Communicating in crisis— creating narratives that inspire change

Featured in the Washington Post, CNS researcher examines how we talk about crises and offers tips to better our narratives and inspire change Images of overcrowded hospitals, maps of wildfire destruction, real-time twitter updates of political upheaval. It seems that over the past year, stories of crisis and catastrophe follow us everywhere we go— so much so that the term “doomscrolling” (the act of almost obsessively consuming news of suffering and injustice on social media) gained global popularity. Many of us feel overwhelmed, not knowing how to create positive change.    Ezra Markowitz, Environmental Conservation, recently published an article in the Washington Post discussing what decades of social-science research tell us about the effectiveness of different approaches to catastrophe story-telling. In particular, he details four ways to improve how we talk about crises and encourage powerful action.  From "After 2020, we need to talk about how we talk about catastrophe:"   First, avoiding overt crisis and catastrophe frames does not mean playing down the urgency of...
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The New England White Shark Research Consortium— an unparalleled joint-effort to understand this crucial apex predator

Danylchuk Lab joins the first-ever regional collaboration to deepen our understanding of the white sharks that pass through New England waters UMass Amherst fisheries biologist Andy Danylchuk, environmental conservation, and his Ph.D. student Bryan Legare recently joined other shark research groups and government agencies from the northeastern United States and Canada in the New England White Shark Research Consortium (NEWSRC). It provides the first-ever collaboration to jointly study the white shark (Carchardon carcharias) throughout its entire northeast range.    With increased white shark sightings from Rhode Island to Canada, NEWSRC says, “this is the perfect time to create a unique consortium to increase our understanding of white shark life history, including their migration, residency, habitat use, reproduction and predatory behavior – factors that drive human-shark interactions, and broader perceptions of white sharks by coastal communities.”  Danylchuk and Greg Skomal of the Massachusetts Division of Marine Fisheries are co-advisors to Legare in his doctoral work. The three will collaborate with the Provincetown-based Center for Coastal Studies to study the near-shore movements...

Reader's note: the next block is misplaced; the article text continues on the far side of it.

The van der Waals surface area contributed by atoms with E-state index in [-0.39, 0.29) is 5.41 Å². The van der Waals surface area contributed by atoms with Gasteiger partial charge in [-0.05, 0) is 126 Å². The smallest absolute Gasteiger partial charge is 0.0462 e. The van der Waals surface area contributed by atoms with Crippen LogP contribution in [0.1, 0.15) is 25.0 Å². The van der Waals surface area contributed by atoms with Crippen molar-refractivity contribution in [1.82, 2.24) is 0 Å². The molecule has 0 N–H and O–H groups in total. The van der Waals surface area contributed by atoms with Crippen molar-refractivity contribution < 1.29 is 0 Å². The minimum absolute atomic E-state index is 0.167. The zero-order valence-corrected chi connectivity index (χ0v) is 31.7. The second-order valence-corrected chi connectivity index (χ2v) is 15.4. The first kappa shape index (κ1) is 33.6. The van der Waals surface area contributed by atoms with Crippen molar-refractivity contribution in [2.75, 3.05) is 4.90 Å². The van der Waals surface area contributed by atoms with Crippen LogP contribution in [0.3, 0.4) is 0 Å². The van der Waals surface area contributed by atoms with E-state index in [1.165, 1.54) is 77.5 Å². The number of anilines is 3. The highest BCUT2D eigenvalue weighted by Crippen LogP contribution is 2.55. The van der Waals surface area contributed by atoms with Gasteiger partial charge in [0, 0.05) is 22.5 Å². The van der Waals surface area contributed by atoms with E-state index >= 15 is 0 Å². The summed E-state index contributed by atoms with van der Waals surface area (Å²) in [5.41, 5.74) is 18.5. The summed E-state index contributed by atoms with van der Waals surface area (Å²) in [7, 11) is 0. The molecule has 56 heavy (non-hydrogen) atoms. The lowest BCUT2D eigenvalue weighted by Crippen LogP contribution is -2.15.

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UMass Amherst Agricultural Sciences Again Ranked Among The Top Five in Global Rankings by U.S. News